THEY’VE PLANTED the rice fields again. I take this as a good omen. After the October rice harvest, the fields were filled with a torrent of water, aimed here through a complex, invisible irrigation system. Algae grew on the surface: a luminous, otherworldly film. Then the duck herder came with his wing-clipped charges waddling and cackling. The ducks cut curvy lines through the algae, ate all the insect larvae and left lots of poop and a few feathers in the muddy water.
Just as the ducks were leaving, the frogs moved in. Their songs got so loud at night that we had to close the windows to sleep. Large snails appeared on our porch. Migrating herons stopped by for drinks. One moved into a bush to have its babies. We couldn’t see the nest through the density of the brush, but we heard the chicks chattering for food.
It seemed an eternal process, this fallow, wet, muddy lake and all the beings it fed. I forgot how it had looked when we first arrived, with its undulating sea of surreal, bright green tufts that extended in an endless ocean to the distant mountains. But then, the main farmer who tends these fields—the father of our landlord, with his confident stride and round, peaked sun hat—came one day with a companion, a pile of bamboo poles and lengths of white cloth. They cordoned off the smallest field and spent the day in there, planting. The white incubator did its quiet work for a few weeks. Then early one morning, we left for town, and when we came back in the evening, the fields were filled with bright green tufts, like stitching in a dark quilt. The baby plants had such an intensity of life, it took our breath away.
All of this got me thinking about my own consciousness. I too, had been fallow—full of algae and droppings—for what felt like an eternity, confronting old ideas of who I thought I was, feeling dormant and halted in my movement toward the next phase of my life. I was beginning to worry. Maybe I’d stay a muddy, shit-filled lake from now on. But coming home to the planted fields reminded me that the shit-filled lake phase is absolutely essential—no less important or creative than the times of obvious beauty and growth. Without the fallow time, the fields would quickly become depleted and unproductive, with no food for the new seedlings, and the growth would be weak, the harvest thin.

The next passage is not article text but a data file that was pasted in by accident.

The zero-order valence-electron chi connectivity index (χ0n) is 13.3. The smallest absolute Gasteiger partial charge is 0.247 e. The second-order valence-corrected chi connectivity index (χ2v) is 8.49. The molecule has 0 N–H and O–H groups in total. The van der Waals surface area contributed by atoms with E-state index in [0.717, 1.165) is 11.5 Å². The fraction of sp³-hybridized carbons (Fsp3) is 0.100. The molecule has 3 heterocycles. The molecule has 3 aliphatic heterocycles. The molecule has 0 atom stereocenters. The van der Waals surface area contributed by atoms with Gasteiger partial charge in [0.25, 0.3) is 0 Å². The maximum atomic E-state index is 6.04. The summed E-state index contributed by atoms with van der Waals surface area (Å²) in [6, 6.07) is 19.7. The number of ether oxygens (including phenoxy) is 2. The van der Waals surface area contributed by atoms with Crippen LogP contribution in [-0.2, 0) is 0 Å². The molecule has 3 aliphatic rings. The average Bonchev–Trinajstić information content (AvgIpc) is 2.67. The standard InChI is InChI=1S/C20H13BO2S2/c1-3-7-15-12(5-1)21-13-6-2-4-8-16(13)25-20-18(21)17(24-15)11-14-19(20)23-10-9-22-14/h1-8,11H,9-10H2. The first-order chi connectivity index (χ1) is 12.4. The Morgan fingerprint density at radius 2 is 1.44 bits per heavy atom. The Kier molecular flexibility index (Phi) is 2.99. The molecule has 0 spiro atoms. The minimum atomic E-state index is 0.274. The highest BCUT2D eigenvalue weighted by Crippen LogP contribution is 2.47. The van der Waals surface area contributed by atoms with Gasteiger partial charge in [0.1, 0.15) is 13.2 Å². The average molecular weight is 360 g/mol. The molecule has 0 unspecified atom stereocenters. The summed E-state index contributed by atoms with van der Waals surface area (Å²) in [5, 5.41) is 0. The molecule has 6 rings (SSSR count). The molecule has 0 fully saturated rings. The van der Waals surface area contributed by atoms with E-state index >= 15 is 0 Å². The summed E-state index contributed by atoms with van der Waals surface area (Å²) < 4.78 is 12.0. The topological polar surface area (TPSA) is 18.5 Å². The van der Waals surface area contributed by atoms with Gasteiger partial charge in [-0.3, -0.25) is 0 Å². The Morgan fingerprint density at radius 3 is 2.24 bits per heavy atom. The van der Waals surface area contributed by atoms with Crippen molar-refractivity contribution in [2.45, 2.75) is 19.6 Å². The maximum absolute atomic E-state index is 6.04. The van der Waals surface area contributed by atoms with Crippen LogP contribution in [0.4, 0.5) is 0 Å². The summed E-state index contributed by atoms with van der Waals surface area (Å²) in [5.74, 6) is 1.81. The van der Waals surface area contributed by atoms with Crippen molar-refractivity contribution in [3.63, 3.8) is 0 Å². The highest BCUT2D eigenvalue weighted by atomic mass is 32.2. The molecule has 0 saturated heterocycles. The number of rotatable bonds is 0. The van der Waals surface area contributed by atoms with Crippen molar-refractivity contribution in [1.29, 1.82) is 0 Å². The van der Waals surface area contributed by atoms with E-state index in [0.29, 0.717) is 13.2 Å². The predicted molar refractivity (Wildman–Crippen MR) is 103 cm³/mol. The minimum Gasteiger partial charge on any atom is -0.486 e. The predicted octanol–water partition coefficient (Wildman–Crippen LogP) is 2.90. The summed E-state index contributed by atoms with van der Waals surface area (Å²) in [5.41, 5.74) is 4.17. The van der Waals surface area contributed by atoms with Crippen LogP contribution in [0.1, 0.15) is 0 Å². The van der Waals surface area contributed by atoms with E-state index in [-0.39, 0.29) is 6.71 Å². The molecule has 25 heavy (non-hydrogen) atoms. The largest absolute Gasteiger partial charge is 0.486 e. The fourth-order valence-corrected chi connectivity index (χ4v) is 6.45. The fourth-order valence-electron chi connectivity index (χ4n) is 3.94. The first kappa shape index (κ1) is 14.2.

We are conditioned to identify with the results of our efforts—did we succeed or did we fail, and what can we call ourselves as a result? But we are so much bigger than that: not just the seed of possibility, or the plant, or the harvest, but the field that holds the whole process, and all of our algae and difficulties are the fuel for creation. The cycles of dormancy and mud are part of the creative movement that we are. The mud and the harvest are not separate: the harvest cannot exist without the fallow, muddy field.
So if you are in a long phase of feeling like a muddy lake, take heart. The little seedlings are incubating. Meanwhile, enjoy the ducks, the snails, and the exuberant song of the frogs.